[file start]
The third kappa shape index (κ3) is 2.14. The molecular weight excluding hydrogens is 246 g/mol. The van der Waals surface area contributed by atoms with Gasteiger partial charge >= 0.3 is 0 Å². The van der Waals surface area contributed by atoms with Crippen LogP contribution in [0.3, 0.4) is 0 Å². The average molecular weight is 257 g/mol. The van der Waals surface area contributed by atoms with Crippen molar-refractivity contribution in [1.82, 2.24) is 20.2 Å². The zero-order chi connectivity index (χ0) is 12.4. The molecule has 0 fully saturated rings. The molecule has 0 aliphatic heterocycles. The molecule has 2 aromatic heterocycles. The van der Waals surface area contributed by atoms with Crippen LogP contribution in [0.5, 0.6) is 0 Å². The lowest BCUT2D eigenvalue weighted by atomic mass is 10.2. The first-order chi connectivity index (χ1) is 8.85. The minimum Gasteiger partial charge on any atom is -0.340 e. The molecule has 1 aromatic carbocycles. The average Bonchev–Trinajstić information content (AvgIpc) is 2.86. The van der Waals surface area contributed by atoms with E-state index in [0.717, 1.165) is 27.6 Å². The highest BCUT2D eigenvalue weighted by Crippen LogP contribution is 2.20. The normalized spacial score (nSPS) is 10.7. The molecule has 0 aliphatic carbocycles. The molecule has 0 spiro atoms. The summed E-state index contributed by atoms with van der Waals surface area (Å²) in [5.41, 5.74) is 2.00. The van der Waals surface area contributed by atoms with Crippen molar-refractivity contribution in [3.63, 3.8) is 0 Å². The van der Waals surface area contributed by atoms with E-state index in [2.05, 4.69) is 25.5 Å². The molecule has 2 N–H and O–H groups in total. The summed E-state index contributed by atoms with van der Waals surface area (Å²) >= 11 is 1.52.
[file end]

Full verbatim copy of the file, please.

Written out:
The third kappa shape index (κ3) is 2.14. The molecular weight excluding hydrogens is 246 g/mol. The van der Waals surface area contributed by atoms with Gasteiger partial charge >= 0.3 is 0 Å². The van der Waals surface area contributed by atoms with Crippen LogP contribution in [0.3, 0.4) is 0 Å². The average molecular weight is 257 g/mol. The van der Waals surface area contributed by atoms with Crippen molar-refractivity contribution in [1.82, 2.24) is 20.2 Å². The zero-order chi connectivity index (χ0) is 12.4. The molecule has 0 fully saturated rings. The molecule has 0 aliphatic heterocycles. The molecule has 2 aromatic heterocycles. The van der Waals surface area contributed by atoms with Crippen LogP contribution in [0.5, 0.6) is 0 Å². The lowest BCUT2D eigenvalue weighted by atomic mass is 10.2. The first-order chi connectivity index (χ1) is 8.85. The minimum Gasteiger partial charge on any atom is -0.340 e. The molecule has 1 aromatic carbocycles. The average Bonchev–Trinajstić information content (AvgIpc) is 2.86. The van der Waals surface area contributed by atoms with E-state index in [0.717, 1.165) is 27.6 Å². The highest BCUT2D eigenvalue weighted by Crippen LogP contribution is 2.20. The normalized spacial score (nSPS) is 10.7. The molecule has 0 aliphatic carbocycles. The molecule has 0 spiro atoms. The summed E-state index contributed by atoms with van der Waals surface area (Å²) in [5.41, 5.74) is 2.00. The van der Waals surface area contributed by atoms with Crippen molar-refractivity contribution in [3.63, 3.8) is 0 Å². The van der Waals surface area contributed by atoms with E-state index in [2.05, 4.69) is 25.5 Å². The molecule has 2 N–H and O–H groups in total. The summed E-state index contributed by atoms with van der Waals surface area (Å²) >= 11 is 1.52.